Several chargers of ChargePoint are more expensive per KW/h that filling up the car with Gasoline, here in DC, sometimes the KW/h could reach 30-45 cents. Welcome the competition, electricity shouldn’t be more expensive that gasoline

I just hope some of this infrastructure money goes to parts of the country where there is little to none. I guess do to economics and the fact these companies need to stay in business, they focus all of their stations along the West coast. But we need a nation wide infrastructure.

I agree and I travel mostly in western Oregon and Washington where charging is largely available. To get to eastern Oregon/Washington using I-84 along the Columbia river there is a huge charging desert unless you have a Tesla. It is corridors like these which need some stations and also some expansion at existing locations.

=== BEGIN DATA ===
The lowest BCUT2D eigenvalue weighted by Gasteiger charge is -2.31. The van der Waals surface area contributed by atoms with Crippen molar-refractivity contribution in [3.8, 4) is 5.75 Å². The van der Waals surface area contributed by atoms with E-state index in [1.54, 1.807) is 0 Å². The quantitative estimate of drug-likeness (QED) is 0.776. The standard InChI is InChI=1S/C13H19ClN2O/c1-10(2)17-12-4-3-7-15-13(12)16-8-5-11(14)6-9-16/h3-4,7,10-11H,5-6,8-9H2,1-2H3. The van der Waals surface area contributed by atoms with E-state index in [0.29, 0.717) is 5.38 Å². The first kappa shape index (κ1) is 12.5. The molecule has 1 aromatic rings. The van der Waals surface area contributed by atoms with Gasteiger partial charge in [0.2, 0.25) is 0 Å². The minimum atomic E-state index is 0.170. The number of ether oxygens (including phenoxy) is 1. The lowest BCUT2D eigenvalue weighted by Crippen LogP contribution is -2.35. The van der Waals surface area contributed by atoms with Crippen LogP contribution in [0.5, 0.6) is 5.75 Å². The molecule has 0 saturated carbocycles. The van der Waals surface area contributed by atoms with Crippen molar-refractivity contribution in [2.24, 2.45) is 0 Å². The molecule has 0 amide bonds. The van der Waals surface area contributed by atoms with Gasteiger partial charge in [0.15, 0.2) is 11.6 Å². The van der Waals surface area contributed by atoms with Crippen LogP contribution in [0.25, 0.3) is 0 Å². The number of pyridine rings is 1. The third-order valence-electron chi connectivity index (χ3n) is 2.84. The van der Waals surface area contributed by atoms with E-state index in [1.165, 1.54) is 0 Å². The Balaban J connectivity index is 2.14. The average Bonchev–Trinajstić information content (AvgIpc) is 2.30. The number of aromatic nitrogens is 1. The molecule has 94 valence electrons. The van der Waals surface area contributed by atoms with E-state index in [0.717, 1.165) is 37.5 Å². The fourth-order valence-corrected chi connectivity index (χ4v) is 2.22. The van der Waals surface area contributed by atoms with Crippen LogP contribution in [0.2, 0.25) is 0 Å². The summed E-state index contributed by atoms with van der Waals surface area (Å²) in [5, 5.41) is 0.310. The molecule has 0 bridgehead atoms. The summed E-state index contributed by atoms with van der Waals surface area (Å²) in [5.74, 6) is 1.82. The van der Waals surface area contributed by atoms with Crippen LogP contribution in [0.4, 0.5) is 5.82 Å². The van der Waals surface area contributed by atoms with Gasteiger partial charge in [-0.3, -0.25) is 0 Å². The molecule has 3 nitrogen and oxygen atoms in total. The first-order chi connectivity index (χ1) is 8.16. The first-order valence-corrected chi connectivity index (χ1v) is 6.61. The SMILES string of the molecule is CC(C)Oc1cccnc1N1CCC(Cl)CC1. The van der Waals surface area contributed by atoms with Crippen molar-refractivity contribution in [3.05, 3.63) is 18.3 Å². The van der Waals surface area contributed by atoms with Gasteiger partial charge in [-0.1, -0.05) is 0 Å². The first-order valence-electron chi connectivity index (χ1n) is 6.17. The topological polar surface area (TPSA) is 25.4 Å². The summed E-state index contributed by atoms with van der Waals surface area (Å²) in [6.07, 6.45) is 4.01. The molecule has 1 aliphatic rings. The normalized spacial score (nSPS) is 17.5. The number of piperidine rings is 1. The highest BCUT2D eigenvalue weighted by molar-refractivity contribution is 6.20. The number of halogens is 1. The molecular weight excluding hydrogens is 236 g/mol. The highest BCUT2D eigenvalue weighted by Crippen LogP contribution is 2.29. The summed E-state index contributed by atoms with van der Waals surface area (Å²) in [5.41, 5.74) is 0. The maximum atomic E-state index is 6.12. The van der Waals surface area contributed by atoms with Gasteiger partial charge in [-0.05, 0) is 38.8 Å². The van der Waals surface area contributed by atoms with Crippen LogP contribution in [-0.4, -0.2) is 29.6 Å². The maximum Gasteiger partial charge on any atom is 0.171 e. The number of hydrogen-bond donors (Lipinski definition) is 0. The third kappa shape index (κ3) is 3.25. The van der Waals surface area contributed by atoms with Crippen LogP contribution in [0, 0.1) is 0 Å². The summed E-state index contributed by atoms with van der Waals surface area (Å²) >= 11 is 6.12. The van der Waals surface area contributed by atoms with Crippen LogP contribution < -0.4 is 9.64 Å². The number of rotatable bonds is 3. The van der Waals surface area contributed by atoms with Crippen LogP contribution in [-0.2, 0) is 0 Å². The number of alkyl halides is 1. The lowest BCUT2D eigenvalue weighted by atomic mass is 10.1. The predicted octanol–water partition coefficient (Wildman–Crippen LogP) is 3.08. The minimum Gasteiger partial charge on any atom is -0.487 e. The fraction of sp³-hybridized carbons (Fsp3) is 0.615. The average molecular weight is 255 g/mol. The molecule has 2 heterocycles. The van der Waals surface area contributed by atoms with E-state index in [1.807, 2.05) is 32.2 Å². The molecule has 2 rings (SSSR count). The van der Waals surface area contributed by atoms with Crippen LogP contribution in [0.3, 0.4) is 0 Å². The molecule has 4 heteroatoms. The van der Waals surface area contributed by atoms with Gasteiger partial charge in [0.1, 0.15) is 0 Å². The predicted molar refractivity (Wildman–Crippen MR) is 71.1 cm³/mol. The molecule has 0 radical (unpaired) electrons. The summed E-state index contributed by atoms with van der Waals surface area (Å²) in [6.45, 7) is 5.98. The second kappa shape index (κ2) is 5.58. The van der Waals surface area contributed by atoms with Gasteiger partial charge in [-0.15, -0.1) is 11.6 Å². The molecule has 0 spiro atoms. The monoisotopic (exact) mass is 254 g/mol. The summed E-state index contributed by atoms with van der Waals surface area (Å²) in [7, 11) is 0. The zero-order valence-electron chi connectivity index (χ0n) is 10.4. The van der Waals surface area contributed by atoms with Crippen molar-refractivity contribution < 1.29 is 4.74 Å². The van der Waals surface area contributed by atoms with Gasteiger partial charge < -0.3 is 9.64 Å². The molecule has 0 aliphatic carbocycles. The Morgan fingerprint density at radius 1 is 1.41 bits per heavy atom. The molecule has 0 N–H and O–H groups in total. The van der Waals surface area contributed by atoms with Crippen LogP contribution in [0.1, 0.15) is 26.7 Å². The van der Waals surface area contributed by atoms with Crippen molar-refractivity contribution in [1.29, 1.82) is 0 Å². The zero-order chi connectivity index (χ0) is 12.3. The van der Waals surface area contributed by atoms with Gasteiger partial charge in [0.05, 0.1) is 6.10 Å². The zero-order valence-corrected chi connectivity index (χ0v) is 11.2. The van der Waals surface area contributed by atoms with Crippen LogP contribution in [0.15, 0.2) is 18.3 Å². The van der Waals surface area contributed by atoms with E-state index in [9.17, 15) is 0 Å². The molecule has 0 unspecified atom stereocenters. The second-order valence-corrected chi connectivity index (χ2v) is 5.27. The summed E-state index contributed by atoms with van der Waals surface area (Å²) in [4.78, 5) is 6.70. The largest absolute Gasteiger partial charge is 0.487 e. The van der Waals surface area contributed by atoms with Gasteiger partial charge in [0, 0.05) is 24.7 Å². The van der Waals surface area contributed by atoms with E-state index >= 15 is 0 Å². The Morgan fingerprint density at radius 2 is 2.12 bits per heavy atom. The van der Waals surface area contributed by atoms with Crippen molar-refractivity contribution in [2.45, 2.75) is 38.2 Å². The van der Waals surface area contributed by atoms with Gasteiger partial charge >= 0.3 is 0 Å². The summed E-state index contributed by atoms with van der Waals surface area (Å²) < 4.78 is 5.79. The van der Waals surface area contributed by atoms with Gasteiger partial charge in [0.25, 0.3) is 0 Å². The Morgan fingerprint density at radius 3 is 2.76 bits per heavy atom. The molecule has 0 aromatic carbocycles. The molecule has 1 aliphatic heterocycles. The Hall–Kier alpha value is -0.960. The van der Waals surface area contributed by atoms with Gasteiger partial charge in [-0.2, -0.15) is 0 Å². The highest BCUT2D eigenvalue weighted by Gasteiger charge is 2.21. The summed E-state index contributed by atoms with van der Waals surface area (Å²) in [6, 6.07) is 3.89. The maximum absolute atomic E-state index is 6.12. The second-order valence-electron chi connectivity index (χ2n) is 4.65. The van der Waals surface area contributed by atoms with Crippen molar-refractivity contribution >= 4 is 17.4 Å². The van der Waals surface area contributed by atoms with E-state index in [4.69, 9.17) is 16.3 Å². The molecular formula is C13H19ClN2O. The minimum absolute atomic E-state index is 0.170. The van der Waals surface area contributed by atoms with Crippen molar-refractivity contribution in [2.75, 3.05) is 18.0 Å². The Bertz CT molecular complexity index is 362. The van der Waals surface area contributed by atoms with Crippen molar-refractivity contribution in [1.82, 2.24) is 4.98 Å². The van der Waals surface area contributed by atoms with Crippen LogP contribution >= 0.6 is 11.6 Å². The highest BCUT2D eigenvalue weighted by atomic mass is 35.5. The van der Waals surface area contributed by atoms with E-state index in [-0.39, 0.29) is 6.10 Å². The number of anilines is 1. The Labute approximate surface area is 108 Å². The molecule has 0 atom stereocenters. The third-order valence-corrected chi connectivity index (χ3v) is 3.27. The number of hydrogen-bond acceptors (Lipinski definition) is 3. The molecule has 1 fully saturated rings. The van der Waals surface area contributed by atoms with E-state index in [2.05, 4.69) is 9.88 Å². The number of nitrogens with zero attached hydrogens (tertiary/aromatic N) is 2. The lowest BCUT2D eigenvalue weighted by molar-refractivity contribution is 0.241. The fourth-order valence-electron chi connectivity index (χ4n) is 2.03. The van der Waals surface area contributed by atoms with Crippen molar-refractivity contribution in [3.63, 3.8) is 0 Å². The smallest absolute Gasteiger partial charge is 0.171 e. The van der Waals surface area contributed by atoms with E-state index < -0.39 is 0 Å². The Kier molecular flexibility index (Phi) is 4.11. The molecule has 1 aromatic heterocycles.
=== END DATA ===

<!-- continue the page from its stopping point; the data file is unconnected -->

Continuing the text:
David Murray said:

“I just hope some of this infrastructure money goes to parts of the country where there is little to none.”

Speaking as someone who lives in what those who live on the coasts disparage as a “flyover State”, I’d love to see all of the money go to places where there’s no charging infrastructure.

But realistically, for-profit EV chargers should only be built where there is sufficient demand to support them. What’s the point of building EV chargers out in the boonies where they will hardly ever be used? If they’re built there, the owner won’t bother to maintain them, because they’ll be money-losers.

Spending the money to build EV charge points in areas with little PEV traffic will just be wasting that money.

Depends on who you talked to. Look at how many SC location are pretty much in the middle of no where yet they are important to Tesla success.

It is NOT a $2 billion investment in charging infrastructure.

It is:
Invest $2.0 billion over 10 years in zero emissions vehicle (ZEV) infrastructure, access and awareness initiatives.